The 2010 FIFA World Cup is only adding to the 8, 5 million vehicles already on our roads. Many of these new drivers are not used to our infrastructure or driving conditions. Most are navigating unfamiliar places and many are not used to driving on the left hand side of the road.
Johannesburg – The 2010 FIFA World Cup is only adding to the 8, 5 million vehicles already on our roads. Many of these new drivers are not used to our infrastructure or driving conditions. Most are navigating unfamiliar places and many are not used to driving on the left hand side of the road.
As such, the chance that you will be involved in an accident with a tourist increases the closer you get to match venues and times. In spite of this, visitors from abroad should not be treated any differently. We are all required to abide by the same rules and regulations.
In the event “you are involved in a car accident with a tourist don’t panic, stay calm and follow normal car accident procedures” advises Gari Dombo, Managing Director, Alexander Forbes Insurance.
The procedure to follow after an accident with a foreigner is no different from normal accident procedure.
While language differences might require people to exhibit slightly more patience with our foreign guests Dombo advises those involved in any accident over the 2010 FIFA World Cup to:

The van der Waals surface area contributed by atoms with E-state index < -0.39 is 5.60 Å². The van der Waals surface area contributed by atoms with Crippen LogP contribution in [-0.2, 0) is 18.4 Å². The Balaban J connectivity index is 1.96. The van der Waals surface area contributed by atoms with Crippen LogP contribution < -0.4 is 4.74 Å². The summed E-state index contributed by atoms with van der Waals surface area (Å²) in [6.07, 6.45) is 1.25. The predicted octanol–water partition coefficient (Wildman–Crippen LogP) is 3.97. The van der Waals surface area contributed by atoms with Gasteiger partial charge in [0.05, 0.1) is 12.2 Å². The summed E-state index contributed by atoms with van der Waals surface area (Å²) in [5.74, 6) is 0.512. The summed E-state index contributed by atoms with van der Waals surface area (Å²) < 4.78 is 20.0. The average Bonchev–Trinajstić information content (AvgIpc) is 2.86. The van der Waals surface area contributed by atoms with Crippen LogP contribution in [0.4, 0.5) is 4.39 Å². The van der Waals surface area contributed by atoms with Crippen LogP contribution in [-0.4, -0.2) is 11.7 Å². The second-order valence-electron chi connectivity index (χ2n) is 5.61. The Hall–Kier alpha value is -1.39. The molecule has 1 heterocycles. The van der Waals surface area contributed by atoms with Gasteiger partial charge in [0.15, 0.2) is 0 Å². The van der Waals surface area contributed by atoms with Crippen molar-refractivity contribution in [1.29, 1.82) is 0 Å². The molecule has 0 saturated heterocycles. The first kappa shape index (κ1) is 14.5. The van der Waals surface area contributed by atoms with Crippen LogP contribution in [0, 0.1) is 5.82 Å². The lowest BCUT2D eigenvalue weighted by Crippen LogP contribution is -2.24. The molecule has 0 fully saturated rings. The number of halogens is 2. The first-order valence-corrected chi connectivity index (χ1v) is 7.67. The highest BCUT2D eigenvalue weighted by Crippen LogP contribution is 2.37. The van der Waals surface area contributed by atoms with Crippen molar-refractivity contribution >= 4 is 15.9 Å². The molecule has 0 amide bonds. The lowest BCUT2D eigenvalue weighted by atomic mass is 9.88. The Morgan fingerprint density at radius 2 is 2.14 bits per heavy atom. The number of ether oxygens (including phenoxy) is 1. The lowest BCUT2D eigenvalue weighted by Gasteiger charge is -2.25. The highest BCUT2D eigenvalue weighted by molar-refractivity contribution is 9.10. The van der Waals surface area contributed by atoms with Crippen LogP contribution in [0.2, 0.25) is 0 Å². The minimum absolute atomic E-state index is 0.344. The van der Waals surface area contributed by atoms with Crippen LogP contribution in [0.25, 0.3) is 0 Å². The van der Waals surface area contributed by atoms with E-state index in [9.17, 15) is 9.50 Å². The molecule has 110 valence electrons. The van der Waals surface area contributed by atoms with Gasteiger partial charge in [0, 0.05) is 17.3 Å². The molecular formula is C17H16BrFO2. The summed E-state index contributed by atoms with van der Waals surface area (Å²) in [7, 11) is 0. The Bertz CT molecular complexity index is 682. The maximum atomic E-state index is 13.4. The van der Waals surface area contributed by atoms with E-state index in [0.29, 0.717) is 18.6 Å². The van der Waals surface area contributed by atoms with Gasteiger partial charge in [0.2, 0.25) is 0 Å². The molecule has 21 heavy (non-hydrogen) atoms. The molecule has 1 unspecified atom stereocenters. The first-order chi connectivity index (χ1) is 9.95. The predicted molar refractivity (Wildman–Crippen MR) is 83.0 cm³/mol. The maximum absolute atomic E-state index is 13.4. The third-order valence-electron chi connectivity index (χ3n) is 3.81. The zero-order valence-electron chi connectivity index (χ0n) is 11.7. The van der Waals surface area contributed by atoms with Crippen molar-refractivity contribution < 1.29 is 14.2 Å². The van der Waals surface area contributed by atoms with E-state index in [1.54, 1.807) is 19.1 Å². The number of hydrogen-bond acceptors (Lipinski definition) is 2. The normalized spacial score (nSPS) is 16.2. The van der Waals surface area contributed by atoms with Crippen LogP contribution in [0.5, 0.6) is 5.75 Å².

– Stay calm and not panic. Pull over in a safe place, ideally not obstructing traffic, and engage the other driver in a polite and non-confrontational manner.
– Whether there is an injury or not, call the police immediately and treat the accident scene normally.
– Try to get as much detail from the other driver. If they cannot speak English ask for their passport and get their name, passport number, car registration and address. If they are driving a hired car, get their car rental company details.
– If you are involved in a fatal accident do not give statements while you are in shock and do not admit blame. Instead, wait for your lawyer before making any statements.
– Take as many photographs of the accident scene as possible.
– Try and find witnesses and get their names, addresses and contact numbers.
– Record as much information about the conditions of the accident scene as possible.
– If you are unsure of how to handle the situation call your insurer or rental company and ask for advice.
“As much as we are all excited about the World Cup, we still have a national responsibility to show hospitality towards our guests” says Dombo. This can be done by being cautious and patient – and allowing extra time when driving to stadiums and on our roads generally during the World Cup.